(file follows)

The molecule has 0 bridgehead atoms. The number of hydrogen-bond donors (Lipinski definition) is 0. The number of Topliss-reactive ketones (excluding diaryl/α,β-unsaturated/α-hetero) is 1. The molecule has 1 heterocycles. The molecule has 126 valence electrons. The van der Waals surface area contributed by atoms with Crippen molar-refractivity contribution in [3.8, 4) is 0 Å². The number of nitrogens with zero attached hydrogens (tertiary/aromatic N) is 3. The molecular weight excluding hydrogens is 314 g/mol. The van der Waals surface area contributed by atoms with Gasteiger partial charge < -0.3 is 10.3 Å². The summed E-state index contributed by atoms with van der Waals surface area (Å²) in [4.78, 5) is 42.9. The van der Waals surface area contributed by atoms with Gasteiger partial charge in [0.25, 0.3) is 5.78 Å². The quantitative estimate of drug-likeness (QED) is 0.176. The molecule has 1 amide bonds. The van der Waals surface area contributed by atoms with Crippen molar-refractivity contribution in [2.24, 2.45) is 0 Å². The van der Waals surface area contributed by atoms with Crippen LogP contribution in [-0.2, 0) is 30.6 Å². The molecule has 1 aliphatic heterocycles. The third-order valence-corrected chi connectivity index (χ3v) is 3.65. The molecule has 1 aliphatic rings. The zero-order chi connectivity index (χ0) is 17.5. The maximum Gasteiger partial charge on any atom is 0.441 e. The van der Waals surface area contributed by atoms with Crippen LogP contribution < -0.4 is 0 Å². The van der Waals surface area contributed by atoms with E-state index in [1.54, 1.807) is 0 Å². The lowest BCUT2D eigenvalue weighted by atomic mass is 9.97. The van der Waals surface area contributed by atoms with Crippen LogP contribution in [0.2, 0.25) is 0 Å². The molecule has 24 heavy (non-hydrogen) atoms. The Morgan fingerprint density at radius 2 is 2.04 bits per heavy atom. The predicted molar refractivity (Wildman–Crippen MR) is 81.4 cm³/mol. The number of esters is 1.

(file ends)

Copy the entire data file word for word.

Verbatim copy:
The molecule has 0 bridgehead atoms. The number of hydrogen-bond donors (Lipinski definition) is 0. The number of Topliss-reactive ketones (excluding diaryl/α,β-unsaturated/α-hetero) is 1. The molecule has 1 heterocycles. The molecule has 126 valence electrons. The van der Waals surface area contributed by atoms with Crippen molar-refractivity contribution in [3.8, 4) is 0 Å². The number of nitrogens with zero attached hydrogens (tertiary/aromatic N) is 3. The molecular weight excluding hydrogens is 314 g/mol. The van der Waals surface area contributed by atoms with Gasteiger partial charge < -0.3 is 10.3 Å². The summed E-state index contributed by atoms with van der Waals surface area (Å²) in [4.78, 5) is 42.9. The van der Waals surface area contributed by atoms with Gasteiger partial charge in [0.25, 0.3) is 5.78 Å². The quantitative estimate of drug-likeness (QED) is 0.176. The molecule has 1 amide bonds. The van der Waals surface area contributed by atoms with Crippen molar-refractivity contribution in [2.24, 2.45) is 0 Å². The van der Waals surface area contributed by atoms with Crippen LogP contribution in [-0.2, 0) is 30.6 Å². The molecule has 1 aliphatic heterocycles. The third-order valence-corrected chi connectivity index (χ3v) is 3.65. The molecule has 1 aliphatic rings. The zero-order chi connectivity index (χ0) is 17.5. The maximum Gasteiger partial charge on any atom is 0.441 e. The van der Waals surface area contributed by atoms with Crippen LogP contribution < -0.4 is 0 Å². The van der Waals surface area contributed by atoms with E-state index in [1.54, 1.807) is 0 Å². The lowest BCUT2D eigenvalue weighted by atomic mass is 9.97. The van der Waals surface area contributed by atoms with Crippen LogP contribution in [0.2, 0.25) is 0 Å². The molecule has 24 heavy (non-hydrogen) atoms. The Morgan fingerprint density at radius 2 is 2.04 bits per heavy atom. The predicted molar refractivity (Wildman–Crippen MR) is 81.4 cm³/mol. The number of esters is 1.